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Renewed clampdown on journalists
Media Monitoring Project Zimbabwe (MMPZ)
Weekly Media Update 2007-12
Monday March 26th 2007 Sunday April 1st 2007

AS this report was being compiled, the British-based Independent (4/4) reported that the authorities' renewed clampdown on journalists had resulted in the murder of ZBC part-time cameraman Edward Chikomba. According to the paper, Chikomba was found dead in Darwendale over the weekend following his abduction from his Glen View home on Thursday (29/3).

Reportedly, his "captors drove a silver pick-up truck of the same make used in numerous similar abductions during a sustained three-week terror campaign targeting government opponents". Although the motive behind the murder was unclear, the paper suggested it was linked to "the smuggling out of the country of television pictures" of the badly injured opposition leaders who were beaten up by police in early March.

The private radio stations SW Radio Africa and Studio 7 (4/4) carried similar reports.

Earlier, several private electronic media (2/4) reported the arrest and assault in custody of The Zimbabwean correspondent, Gift Phiri. The police were reported to have initially accused Phiri of "petrol bombing police stations" but later changed the charge to "practising journalism without accreditation".

However, SW Radio Africa revealed that the journalist had applied for accreditation "some time ago but had received no response". Notably, under the country's repressive media laws, journalists can still practise while the government-appointed Media and Information Commission considers their application. But despite such provisions, Phiri's lawyer told the station that his client had been severely beaten up in custody and "forced to sign a warned and cautioned statement" admitting the allegations.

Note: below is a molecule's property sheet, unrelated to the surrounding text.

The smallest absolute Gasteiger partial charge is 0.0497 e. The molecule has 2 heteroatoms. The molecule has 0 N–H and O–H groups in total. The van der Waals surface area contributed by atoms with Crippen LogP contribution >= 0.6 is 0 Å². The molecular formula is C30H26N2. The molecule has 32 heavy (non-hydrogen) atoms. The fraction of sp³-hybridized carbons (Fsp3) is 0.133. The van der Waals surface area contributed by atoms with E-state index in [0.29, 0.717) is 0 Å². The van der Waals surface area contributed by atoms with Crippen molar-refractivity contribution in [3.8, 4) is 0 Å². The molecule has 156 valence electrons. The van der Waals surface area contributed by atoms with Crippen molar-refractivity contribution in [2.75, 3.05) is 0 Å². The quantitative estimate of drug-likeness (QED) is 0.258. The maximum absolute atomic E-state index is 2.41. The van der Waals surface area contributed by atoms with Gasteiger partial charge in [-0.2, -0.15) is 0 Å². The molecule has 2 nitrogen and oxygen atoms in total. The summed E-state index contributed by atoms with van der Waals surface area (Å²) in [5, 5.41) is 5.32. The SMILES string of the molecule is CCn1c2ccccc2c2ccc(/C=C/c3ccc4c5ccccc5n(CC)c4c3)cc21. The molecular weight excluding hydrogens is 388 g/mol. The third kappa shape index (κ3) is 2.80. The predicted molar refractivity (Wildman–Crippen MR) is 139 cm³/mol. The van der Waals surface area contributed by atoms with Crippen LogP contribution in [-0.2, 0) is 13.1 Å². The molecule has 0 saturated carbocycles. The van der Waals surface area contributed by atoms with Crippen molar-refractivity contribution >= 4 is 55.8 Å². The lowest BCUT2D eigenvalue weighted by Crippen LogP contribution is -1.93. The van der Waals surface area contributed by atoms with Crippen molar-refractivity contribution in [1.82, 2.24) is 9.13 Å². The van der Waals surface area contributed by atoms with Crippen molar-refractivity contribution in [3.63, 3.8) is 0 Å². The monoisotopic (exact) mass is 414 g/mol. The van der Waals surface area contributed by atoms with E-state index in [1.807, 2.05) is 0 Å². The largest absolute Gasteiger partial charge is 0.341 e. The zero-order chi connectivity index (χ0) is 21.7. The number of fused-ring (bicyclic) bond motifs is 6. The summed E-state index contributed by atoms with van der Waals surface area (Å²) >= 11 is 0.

In another development, SW Radio Africa (2/4) reported that South African-based Time magazine reporter Alexander Perry was also arrested on Saturday and "held in Gwanda" for "allegedly entering the country without official media accreditation". The next day The Herald (3/4) reported that Perry had appeared before a Gwanda magistrate and had been convicted under the repressive Access to Information and Protection of Privacy Act (AIPPA) of practicing journalism without accreditation. He pleaded guilty and was fined $100, according to The Herald.

ZANU PF MP and youth leader Savious Kasukuwere appeared to expose the reasons behind such intolerance of the independent media. Asked by (29/3) to respond to claims that he was responsible for the brutal beatings of opposition leaders he was quoted threatening the agency: "I will deal with you traitors. You think we are going to continue letting you publish statements that are prejudicial to the Republic of Zimbabwe."

MMPZ condemns the appalling and illegal abduction and assault of civilians under any circumstances, and particularly the failure by the so-called public media to report such gross human rights abuses.

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